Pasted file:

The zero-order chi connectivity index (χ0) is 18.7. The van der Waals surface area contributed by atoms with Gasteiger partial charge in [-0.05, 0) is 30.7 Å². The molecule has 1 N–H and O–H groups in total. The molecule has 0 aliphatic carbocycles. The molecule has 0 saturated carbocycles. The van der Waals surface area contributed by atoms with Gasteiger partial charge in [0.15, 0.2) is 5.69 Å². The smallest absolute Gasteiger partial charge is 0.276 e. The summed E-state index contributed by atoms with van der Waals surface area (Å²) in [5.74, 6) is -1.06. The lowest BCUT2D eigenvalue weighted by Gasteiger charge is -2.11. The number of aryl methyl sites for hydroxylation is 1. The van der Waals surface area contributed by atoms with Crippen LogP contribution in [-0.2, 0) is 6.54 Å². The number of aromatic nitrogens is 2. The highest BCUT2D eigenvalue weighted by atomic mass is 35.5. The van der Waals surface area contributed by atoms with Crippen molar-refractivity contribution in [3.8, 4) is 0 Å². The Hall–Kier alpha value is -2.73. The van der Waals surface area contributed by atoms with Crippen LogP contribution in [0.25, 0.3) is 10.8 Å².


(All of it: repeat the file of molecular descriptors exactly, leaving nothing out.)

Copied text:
The zero-order chi connectivity index (χ0) is 18.7. The van der Waals surface area contributed by atoms with Gasteiger partial charge in [-0.05, 0) is 30.7 Å². The molecule has 1 N–H and O–H groups in total. The molecule has 0 aliphatic carbocycles. The molecule has 0 saturated carbocycles. The van der Waals surface area contributed by atoms with Gasteiger partial charge in [0.15, 0.2) is 5.69 Å². The smallest absolute Gasteiger partial charge is 0.276 e. The summed E-state index contributed by atoms with van der Waals surface area (Å²) in [5.74, 6) is -1.06. The lowest BCUT2D eigenvalue weighted by Gasteiger charge is -2.11. The number of aryl methyl sites for hydroxylation is 1. The van der Waals surface area contributed by atoms with Crippen LogP contribution in [-0.2, 0) is 6.54 Å². The number of aromatic nitrogens is 2. The highest BCUT2D eigenvalue weighted by atomic mass is 35.5. The van der Waals surface area contributed by atoms with Crippen molar-refractivity contribution in [3.8, 4) is 0 Å². The Hall–Kier alpha value is -2.73. The van der Waals surface area contributed by atoms with Crippen LogP contribution in [0.25, 0.3) is 10.8 Å².